CMS rescinded approval for a waiver that would have extended reimbursement to Texas hospitals for uncompensated care for 10 years.
Five things to know:
1. On Jan. 15, CMS approved Texas' Section 1115 waiver to amend and extend parts of its Medicaid program through Sept. 30, 2030. The approval came under the previous administration.
2. In an April 16 notice to the Texas Health and Human Services Commission, the Biden administration said that under the previous administration, CMS and Texas failed to adhere to public comment period requirements in the approval process. CMS argued the public comment period is necessary for stakeholders to share feedback.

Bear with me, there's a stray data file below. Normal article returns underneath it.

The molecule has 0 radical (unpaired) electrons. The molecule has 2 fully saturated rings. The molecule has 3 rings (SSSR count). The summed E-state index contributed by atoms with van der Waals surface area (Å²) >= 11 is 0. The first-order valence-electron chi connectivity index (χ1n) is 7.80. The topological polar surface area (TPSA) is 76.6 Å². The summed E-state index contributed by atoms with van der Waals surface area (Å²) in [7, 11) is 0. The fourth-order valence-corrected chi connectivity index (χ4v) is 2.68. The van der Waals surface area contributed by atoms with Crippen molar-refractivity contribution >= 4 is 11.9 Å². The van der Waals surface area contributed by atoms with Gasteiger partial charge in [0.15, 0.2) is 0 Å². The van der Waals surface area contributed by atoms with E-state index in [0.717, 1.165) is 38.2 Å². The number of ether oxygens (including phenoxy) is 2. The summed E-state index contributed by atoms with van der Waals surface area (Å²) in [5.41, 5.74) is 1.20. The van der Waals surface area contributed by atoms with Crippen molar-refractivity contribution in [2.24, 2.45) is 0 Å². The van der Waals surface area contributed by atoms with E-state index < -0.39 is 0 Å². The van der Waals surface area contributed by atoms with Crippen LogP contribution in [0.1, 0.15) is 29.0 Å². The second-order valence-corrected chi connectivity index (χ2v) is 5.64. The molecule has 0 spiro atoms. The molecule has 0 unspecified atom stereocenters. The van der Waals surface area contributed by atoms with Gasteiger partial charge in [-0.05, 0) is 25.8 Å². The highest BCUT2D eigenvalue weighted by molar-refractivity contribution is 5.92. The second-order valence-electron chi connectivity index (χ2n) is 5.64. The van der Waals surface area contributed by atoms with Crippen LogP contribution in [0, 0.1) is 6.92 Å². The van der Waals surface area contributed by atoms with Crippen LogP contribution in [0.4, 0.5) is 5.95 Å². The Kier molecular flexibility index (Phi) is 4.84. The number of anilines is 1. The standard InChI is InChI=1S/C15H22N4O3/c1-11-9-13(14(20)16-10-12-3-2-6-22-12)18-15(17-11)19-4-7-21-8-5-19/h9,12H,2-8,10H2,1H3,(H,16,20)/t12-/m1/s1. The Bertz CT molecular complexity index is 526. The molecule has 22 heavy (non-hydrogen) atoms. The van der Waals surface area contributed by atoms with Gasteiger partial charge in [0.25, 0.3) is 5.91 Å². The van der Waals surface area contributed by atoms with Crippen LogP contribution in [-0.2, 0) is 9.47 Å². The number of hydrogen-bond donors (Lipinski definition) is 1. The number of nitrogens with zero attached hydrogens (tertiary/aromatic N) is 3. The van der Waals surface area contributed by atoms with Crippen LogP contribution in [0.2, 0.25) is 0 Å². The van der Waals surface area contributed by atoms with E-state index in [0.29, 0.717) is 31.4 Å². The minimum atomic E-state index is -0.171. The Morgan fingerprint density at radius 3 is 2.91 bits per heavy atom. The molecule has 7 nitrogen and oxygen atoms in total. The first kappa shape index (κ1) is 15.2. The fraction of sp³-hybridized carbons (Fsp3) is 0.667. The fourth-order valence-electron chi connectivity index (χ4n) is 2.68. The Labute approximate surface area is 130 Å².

3. The decision will rescind billions in healthcare dollars that would have been granted to the state, according to the Houston Chronicle.
4. The Texas Hospital Association opposed the withdrawal. In an April 16 written statement, THA President and CEO Ted Shaw said the association "is extremely disappointed by [the April 16] action by CMS to abruptly rescind the previously approved waiver extension for Texas." He continued: "This action undermines the safety net and hospitals' ability to protect people. It puts the state's health at serious risk and creates unprecedented levels of uncertainty for an industry that is charged with saving lives."
5. The state's current waiver won't expire until September 2022.